Setup the Wifi password for a many iPads with KeyboArduino.

Dr. Saint-Jean

If you are setting a lot of iPads (My record is 350), typing in the WiFi password adds a lot of work. I have seen two solutions:

  1. Apple Configurator: With Apple Configurator you can connect as many iPads as you have USB conectors and setup the Profile. It’s effective, but very technical. Apple Configurator is not the friendliest software by Apple.
  2. Type each individual password and then allow the iPad to grab the profile from the MDM. Again, lots of additional work.

When we deployed iPads at MS137 in Queens, I sucesfully managed another way! Also somewhat technical, but a lot more fun than Apple Configurator.

I programed an Arduino microcontroller to act as a keyboard. Once plugged into an iPad, it automatically types the password on the iPad.

This is possible for two reasons:

  1. An Arduino microcontroller can pretend to be a USB keyboard.
  2. With the right adaptor, you can connect any USB keyboard into the iPad and it will receive the keystrokes.

Simple, right? There are of course a few nuances that make this a little bit harder than one would think.

Here is a step-by-step guide to building your own KeyboArduino.

A Note Before We Begin

This project requires some pretty advanced computer usage. You will need to input commands into the Terminal and install some open source packages in your Mac. In particular, you need to have Homebrew installed and up to date on your machine.

What You Need

  1. An Arduino UNO V3 microcontroller.
  2. A USB cable.
  3. A USB to Lighting adaptor.
  4. A Mac computer. You can do all this with a PC, but the instructions are Apple specific.
  5. Download the additional resource files onto your Desktop.

Step 1: Arduino Programming Enviroment Setup

The Arduino IDE allows you to program your arduino. The program we are going to use is a simple Mac App. Download and follow instructions here.

Once you are done, run the Arduino IDE.

Step 2: Install Some Additional Libraries

  1. On the Arduino IDE go to Sketch->Add File … and select the file named `USBKeyboard.h`
  2. Do the same for the file named `hid_keys.h`

Step 3: Program Your Arduino Board

This is the easy part! The code is really simple. Copy and paste this code into your Arduino IDE.

/* 
* KeyboArduino
* Change the wifi password before deploying
*/
#include "USBKeyboard.h"
const char* password = "WIFI Password Goes Here";
int index = 0;
bool finished = false;
USBKeyboard keyboard;
void setup()
{
Serial.begin(9600);
delay(1500);
}
void loop()
{
if (finished) {
delay(200);
return;
}
keyboard.print(password);
finished = true;
}

Plug in your Arduino microcontroller and in the Arduino IDE select the Upload button.

Now your Arduino is programmed!

Step 4: The Really Obscure Step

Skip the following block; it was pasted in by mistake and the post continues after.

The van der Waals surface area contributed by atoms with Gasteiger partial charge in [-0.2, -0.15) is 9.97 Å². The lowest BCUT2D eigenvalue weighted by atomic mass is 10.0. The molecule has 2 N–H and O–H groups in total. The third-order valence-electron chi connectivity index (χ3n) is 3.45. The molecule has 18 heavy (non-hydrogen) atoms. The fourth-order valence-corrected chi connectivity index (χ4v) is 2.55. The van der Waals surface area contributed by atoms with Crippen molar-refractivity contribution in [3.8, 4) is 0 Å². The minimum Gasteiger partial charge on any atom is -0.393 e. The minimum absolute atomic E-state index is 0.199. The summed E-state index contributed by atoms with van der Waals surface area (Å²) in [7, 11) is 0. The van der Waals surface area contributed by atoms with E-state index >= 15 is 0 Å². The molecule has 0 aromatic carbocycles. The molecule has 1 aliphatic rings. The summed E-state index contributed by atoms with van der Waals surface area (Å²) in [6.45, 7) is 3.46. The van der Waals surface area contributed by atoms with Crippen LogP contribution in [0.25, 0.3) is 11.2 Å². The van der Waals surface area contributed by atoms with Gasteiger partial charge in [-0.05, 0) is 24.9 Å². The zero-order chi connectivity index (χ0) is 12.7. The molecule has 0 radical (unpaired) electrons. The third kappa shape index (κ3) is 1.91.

This step is obscure. Because your Arduino can either be programmed using the USB or be a Keyboard (not both at the same time), we now need to change the Arduino behavior.

First, short the RESET and GND pins.

  1. Now, on the Terminal, find the file Arduino-keyboard-0.3.hex. This file is in the folder firmware from the downloaded resources.
  2. In the terminal imput the commands:
%sudo dfu-programmer atmega16u2 erase
%sudo dfu-programmer atmega16u2 flash --debug 1 Arduino-keyboard-0.3.hex

If all went well, your Mac will now recognize a new Keyboard!

Step 5: Plug Everything In

If you followed the steps: you are done! If you are only reading this: you would be done if you followed the steps! Either way:

Unplug your Arduino from the computer, and connect the USB to the Lighting adaptor.

Going Back to Programming Mode

In step 4, we switched the Arduino to Keyboard mode. To re-program your Arduino you will need to switch it back to Programming mode. You will need to to this, for example, to change the wifi password.

  1. In the Terminal, find the file `Arduino-usbserial-uno.hex`
  2. In the terminal imput the commands:
%sudo dfu-programmer atmega16u2 erase
%sudo dfu-programmer atmega16u2 flash --debug 1 Arduino-usbserial-uno.hex

Now you can program your Arduino again!

Final Thoughts

Ok, so setting all this up seems like a lot of work. I say, wait until you have to type a 30 character password 300 times on a soft keyboard!

The nerd in me really enjoyed building this and I smile every time my KeyboArduino types a password on an iPad.

I’m working on a simpler version that will skip Step 4 and work with Arduino boards other than the Uno. Hope to have some good news soon!

    Dr. Saint-Jean

    Written by

    Co-founder and CEO at @school4one (http://www.school4one.com)

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